People have harnessed solar energy for centuries. As early as the 7th century B.C., people used simple magnifying glasses to concentrate the light of the sun into beams so hot they would cause wood to catch fire. Over 100 years ago in France, a scientist used heat from a solar collector to make steam to drive a steam engine.
In the beginning of this century, scientists and engineers began researching ways to use solar energy in earnest. One important development was a remarkably efficient solar boiler invented by Charles Greeley Abbott, an American astrophysicist, in 1936.
The solar water heater gained popularity at this time in Florida, California, and the Southwest. The industry started in the early 1920s and was in full swing just before World War 11. This growth lasted until the mid- 1950s when low-cost natural gas became the primary fuel for heating American homes. The public and world governments remained largely indifferent to the possibilities of solar energy until the oil shortages of the 1970s. Today people use solar energy to heat buildings and water and to generate electricity.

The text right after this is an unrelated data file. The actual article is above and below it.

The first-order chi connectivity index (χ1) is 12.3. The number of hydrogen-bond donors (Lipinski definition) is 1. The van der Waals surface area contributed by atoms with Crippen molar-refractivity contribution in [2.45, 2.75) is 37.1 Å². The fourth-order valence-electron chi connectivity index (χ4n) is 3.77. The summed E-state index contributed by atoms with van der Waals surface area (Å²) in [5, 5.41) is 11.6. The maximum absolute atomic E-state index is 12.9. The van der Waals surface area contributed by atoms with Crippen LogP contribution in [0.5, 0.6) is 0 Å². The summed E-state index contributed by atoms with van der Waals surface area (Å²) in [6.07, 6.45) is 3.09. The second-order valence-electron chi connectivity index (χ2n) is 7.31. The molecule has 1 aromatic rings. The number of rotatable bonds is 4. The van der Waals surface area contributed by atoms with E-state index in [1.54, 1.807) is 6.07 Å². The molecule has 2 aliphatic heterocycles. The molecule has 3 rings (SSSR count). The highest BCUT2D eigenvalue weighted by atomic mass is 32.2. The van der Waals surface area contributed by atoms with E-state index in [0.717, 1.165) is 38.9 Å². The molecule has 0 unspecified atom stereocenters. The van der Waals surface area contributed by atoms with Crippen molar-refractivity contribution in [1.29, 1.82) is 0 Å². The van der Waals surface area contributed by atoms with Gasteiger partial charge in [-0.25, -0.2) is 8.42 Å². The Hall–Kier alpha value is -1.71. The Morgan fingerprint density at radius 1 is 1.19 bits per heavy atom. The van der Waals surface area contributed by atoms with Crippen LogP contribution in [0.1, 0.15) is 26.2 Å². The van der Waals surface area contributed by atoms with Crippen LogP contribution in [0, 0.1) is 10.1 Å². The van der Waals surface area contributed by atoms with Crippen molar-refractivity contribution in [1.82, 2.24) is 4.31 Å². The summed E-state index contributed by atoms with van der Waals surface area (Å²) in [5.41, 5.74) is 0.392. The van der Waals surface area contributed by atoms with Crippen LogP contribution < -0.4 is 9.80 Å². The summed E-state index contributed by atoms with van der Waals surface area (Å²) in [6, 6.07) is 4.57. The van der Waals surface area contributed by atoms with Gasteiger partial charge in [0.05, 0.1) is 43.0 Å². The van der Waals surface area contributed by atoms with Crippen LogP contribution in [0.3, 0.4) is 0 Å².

3. Solar Collectors and Solar Space Heating
Heating with solar energy is not as easy as you might think. Capturing sunlight and putting it to work is difficult because the solar energy that reaches the earth is spread out over a large area. The sun does not deliver that much energy to any one place at any one time . How much solar energy a place receives depends on several conditions. These include the time of day, the season of the year, the latitude of the area, and the clearness or cloudiness of the sky.
A solar collector is one way to collect heat from the sun. A closed car on a sunny day is like a solar collector. As sunlight passes through the car's glass windows, it is absorbed by the seat covers, walls, and floor of the car. The light that is absorbed changes into heat. The car's glass windows let light in, but don't let all the heat out. (This is also why greenhouses work so well and stay warm year-round.)